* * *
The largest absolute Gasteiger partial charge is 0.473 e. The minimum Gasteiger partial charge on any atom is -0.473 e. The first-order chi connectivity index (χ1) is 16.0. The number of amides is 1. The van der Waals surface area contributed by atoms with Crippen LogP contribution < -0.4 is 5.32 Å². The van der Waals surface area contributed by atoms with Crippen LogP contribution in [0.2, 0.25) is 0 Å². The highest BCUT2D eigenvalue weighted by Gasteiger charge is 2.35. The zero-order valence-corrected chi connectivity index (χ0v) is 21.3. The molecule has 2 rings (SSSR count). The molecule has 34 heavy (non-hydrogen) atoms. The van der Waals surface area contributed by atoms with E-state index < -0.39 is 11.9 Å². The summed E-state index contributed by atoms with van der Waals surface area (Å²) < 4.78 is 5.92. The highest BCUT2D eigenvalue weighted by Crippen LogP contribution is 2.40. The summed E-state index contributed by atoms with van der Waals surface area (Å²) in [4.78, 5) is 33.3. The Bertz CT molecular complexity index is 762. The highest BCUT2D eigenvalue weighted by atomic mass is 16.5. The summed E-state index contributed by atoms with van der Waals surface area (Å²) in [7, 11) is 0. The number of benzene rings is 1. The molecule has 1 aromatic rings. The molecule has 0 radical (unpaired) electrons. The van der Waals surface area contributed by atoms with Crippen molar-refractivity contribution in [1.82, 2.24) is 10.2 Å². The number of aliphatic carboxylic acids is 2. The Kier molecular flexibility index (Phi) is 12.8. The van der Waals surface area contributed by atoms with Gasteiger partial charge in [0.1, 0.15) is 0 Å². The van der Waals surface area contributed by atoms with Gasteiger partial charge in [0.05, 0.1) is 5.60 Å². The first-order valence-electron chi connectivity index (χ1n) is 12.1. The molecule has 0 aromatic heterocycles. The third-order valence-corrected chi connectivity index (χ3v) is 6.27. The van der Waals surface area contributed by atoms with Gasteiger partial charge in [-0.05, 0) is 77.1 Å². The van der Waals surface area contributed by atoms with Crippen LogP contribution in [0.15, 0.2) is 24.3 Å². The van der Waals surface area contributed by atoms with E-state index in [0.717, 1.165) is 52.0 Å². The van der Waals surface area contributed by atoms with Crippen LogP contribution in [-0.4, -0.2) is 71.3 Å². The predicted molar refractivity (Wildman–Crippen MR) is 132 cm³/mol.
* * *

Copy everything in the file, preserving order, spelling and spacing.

The largest absolute Gasteiger partial charge is 0.473 e. The minimum Gasteiger partial charge on any atom is -0.473 e. The first-order chi connectivity index (χ1) is 16.0. The number of amides is 1. The van der Waals surface area contributed by atoms with Crippen LogP contribution < -0.4 is 5.32 Å². The van der Waals surface area contributed by atoms with Crippen LogP contribution in [0.2, 0.25) is 0 Å². The highest BCUT2D eigenvalue weighted by Gasteiger charge is 2.35. The zero-order valence-corrected chi connectivity index (χ0v) is 21.3. The molecule has 2 rings (SSSR count). The molecule has 34 heavy (non-hydrogen) atoms. The van der Waals surface area contributed by atoms with E-state index < -0.39 is 11.9 Å². The summed E-state index contributed by atoms with van der Waals surface area (Å²) < 4.78 is 5.92. The highest BCUT2D eigenvalue weighted by Crippen LogP contribution is 2.40. The summed E-state index contributed by atoms with van der Waals surface area (Å²) in [4.78, 5) is 33.3. The Bertz CT molecular complexity index is 762. The highest BCUT2D eigenvalue weighted by atomic mass is 16.5. The summed E-state index contributed by atoms with van der Waals surface area (Å²) in [7, 11) is 0. The number of benzene rings is 1. The molecule has 1 aromatic rings. The molecule has 0 radical (unpaired) electrons. The van der Waals surface area contributed by atoms with Crippen molar-refractivity contribution in [1.82, 2.24) is 10.2 Å². The number of aliphatic carboxylic acids is 2. The Kier molecular flexibility index (Phi) is 12.8. The van der Waals surface area contributed by atoms with Gasteiger partial charge in [0.1, 0.15) is 0 Å². The van der Waals surface area contributed by atoms with Gasteiger partial charge in [0.05, 0.1) is 5.60 Å². The first-order valence-electron chi connectivity index (χ1n) is 12.1. The molecule has 0 aromatic heterocycles. The third-order valence-corrected chi connectivity index (χ3v) is 6.27. The van der Waals surface area contributed by atoms with Gasteiger partial charge in [-0.05, 0) is 77.1 Å². The van der Waals surface area contributed by atoms with Crippen LogP contribution in [0.15, 0.2) is 24.3 Å². The van der Waals surface area contributed by atoms with E-state index in [0.717, 1.165) is 52.0 Å². The van der Waals surface area contributed by atoms with Crippen LogP contribution in [-0.4, -0.2) is 71.3 Å². The predicted molar refractivity (Wildman–Crippen MR) is 132 cm³/mol.